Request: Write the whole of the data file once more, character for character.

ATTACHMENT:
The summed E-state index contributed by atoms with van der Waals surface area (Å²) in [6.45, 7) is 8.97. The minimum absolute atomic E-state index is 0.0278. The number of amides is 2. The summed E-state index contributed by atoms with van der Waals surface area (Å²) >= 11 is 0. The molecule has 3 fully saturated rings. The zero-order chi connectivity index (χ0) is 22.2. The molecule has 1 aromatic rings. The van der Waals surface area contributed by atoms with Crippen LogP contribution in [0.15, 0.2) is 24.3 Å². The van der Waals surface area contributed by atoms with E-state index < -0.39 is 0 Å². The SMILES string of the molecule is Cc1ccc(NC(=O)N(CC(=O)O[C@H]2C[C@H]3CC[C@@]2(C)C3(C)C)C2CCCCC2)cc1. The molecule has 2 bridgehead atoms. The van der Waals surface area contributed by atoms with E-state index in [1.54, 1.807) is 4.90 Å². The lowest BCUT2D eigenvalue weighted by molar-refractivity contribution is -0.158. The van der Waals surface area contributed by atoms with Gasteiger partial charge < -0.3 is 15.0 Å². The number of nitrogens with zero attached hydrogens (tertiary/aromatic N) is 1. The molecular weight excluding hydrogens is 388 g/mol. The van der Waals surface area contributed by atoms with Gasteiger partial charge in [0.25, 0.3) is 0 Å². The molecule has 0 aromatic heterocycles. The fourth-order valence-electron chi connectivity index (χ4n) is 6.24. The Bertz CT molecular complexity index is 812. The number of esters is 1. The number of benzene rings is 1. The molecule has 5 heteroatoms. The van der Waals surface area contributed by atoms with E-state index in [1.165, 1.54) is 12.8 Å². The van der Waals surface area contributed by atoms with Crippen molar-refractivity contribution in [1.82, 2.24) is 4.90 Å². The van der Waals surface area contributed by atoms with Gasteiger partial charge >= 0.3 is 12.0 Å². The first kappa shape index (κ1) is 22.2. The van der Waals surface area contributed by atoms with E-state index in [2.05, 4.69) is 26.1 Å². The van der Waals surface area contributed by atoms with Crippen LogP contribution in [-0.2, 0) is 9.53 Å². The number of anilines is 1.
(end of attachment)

The summed E-state index contributed by atoms with van der Waals surface area (Å²) in [6.45, 7) is 8.97. The minimum absolute atomic E-state index is 0.0278. The number of amides is 2. The summed E-state index contributed by atoms with van der Waals surface area (Å²) >= 11 is 0. The molecule has 3 fully saturated rings. The zero-order chi connectivity index (χ0) is 22.2. The molecule has 1 aromatic rings. The van der Waals surface area contributed by atoms with Crippen LogP contribution in [0.15, 0.2) is 24.3 Å². The van der Waals surface area contributed by atoms with E-state index < -0.39 is 0 Å². The SMILES string of the molecule is Cc1ccc(NC(=O)N(CC(=O)O[C@H]2C[C@H]3CC[C@@]2(C)C3(C)C)C2CCCCC2)cc1. The molecule has 2 bridgehead atoms. The van der Waals surface area contributed by atoms with E-state index in [1.54, 1.807) is 4.90 Å². The lowest BCUT2D eigenvalue weighted by molar-refractivity contribution is -0.158. The van der Waals surface area contributed by atoms with Gasteiger partial charge < -0.3 is 15.0 Å². The number of nitrogens with zero attached hydrogens (tertiary/aromatic N) is 1. The molecular weight excluding hydrogens is 388 g/mol. The van der Waals surface area contributed by atoms with Gasteiger partial charge in [0.25, 0.3) is 0 Å². The molecule has 0 aromatic heterocycles. The fourth-order valence-electron chi connectivity index (χ4n) is 6.24. The Bertz CT molecular complexity index is 812. The number of esters is 1. The number of benzene rings is 1. The molecule has 5 heteroatoms. The van der Waals surface area contributed by atoms with E-state index in [1.165, 1.54) is 12.8 Å². The van der Waals surface area contributed by atoms with Crippen molar-refractivity contribution in [1.82, 2.24) is 4.90 Å². The van der Waals surface area contributed by atoms with Gasteiger partial charge >= 0.3 is 12.0 Å². The first kappa shape index (κ1) is 22.2. The van der Waals surface area contributed by atoms with E-state index in [2.05, 4.69) is 26.1 Å². The van der Waals surface area contributed by atoms with Crippen LogP contribution in [-0.2, 0) is 9.53 Å². The number of anilines is 1.